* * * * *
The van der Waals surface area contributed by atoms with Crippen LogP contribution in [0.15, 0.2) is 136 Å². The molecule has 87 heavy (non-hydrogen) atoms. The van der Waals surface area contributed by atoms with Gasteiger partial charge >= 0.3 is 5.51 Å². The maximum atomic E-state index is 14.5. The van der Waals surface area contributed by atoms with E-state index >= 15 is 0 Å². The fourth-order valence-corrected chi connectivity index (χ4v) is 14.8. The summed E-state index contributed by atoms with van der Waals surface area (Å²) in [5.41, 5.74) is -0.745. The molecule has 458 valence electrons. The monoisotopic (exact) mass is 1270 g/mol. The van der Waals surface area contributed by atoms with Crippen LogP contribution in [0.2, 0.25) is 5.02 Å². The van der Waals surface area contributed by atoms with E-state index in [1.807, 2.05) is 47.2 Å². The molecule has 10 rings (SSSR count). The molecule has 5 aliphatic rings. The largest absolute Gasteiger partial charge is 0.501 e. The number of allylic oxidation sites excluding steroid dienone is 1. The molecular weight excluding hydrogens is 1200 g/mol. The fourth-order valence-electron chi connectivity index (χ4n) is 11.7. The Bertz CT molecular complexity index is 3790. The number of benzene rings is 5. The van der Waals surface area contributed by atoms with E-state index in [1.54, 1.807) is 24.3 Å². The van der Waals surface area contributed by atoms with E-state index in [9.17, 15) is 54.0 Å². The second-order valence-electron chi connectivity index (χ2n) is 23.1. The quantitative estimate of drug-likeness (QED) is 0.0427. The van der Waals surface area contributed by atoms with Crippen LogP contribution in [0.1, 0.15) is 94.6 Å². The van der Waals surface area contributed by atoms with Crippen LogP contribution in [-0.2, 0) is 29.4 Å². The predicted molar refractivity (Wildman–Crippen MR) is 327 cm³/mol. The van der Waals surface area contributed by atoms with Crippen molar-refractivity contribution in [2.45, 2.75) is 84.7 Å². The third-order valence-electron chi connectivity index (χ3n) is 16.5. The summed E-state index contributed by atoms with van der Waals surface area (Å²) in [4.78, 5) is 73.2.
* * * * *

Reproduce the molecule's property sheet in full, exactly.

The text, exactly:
The van der Waals surface area contributed by atoms with Crippen LogP contribution in [0.15, 0.2) is 136 Å². The molecule has 87 heavy (non-hydrogen) atoms. The van der Waals surface area contributed by atoms with Gasteiger partial charge >= 0.3 is 5.51 Å². The maximum atomic E-state index is 14.5. The van der Waals surface area contributed by atoms with E-state index >= 15 is 0 Å². The fourth-order valence-corrected chi connectivity index (χ4v) is 14.8. The summed E-state index contributed by atoms with van der Waals surface area (Å²) in [5.41, 5.74) is -0.745. The molecule has 458 valence electrons. The monoisotopic (exact) mass is 1270 g/mol. The van der Waals surface area contributed by atoms with Crippen LogP contribution in [0.2, 0.25) is 5.02 Å². The van der Waals surface area contributed by atoms with E-state index in [1.807, 2.05) is 47.2 Å². The molecule has 10 rings (SSSR count). The molecule has 5 aliphatic rings. The largest absolute Gasteiger partial charge is 0.501 e. The number of allylic oxidation sites excluding steroid dienone is 1. The molecular weight excluding hydrogens is 1200 g/mol. The fourth-order valence-electron chi connectivity index (χ4n) is 11.7. The Bertz CT molecular complexity index is 3790. The number of benzene rings is 5. The van der Waals surface area contributed by atoms with E-state index in [1.54, 1.807) is 24.3 Å². The van der Waals surface area contributed by atoms with E-state index in [9.17, 15) is 54.0 Å². The second-order valence-electron chi connectivity index (χ2n) is 23.1. The quantitative estimate of drug-likeness (QED) is 0.0427. The van der Waals surface area contributed by atoms with Crippen LogP contribution in [0.1, 0.15) is 94.6 Å². The van der Waals surface area contributed by atoms with Crippen LogP contribution in [-0.2, 0) is 29.4 Å². The predicted molar refractivity (Wildman–Crippen MR) is 327 cm³/mol. The van der Waals surface area contributed by atoms with Crippen molar-refractivity contribution in [2.45, 2.75) is 84.7 Å². The third-order valence-electron chi connectivity index (χ3n) is 16.5. The summed E-state index contributed by atoms with van der Waals surface area (Å²) in [4.78, 5) is 73.2.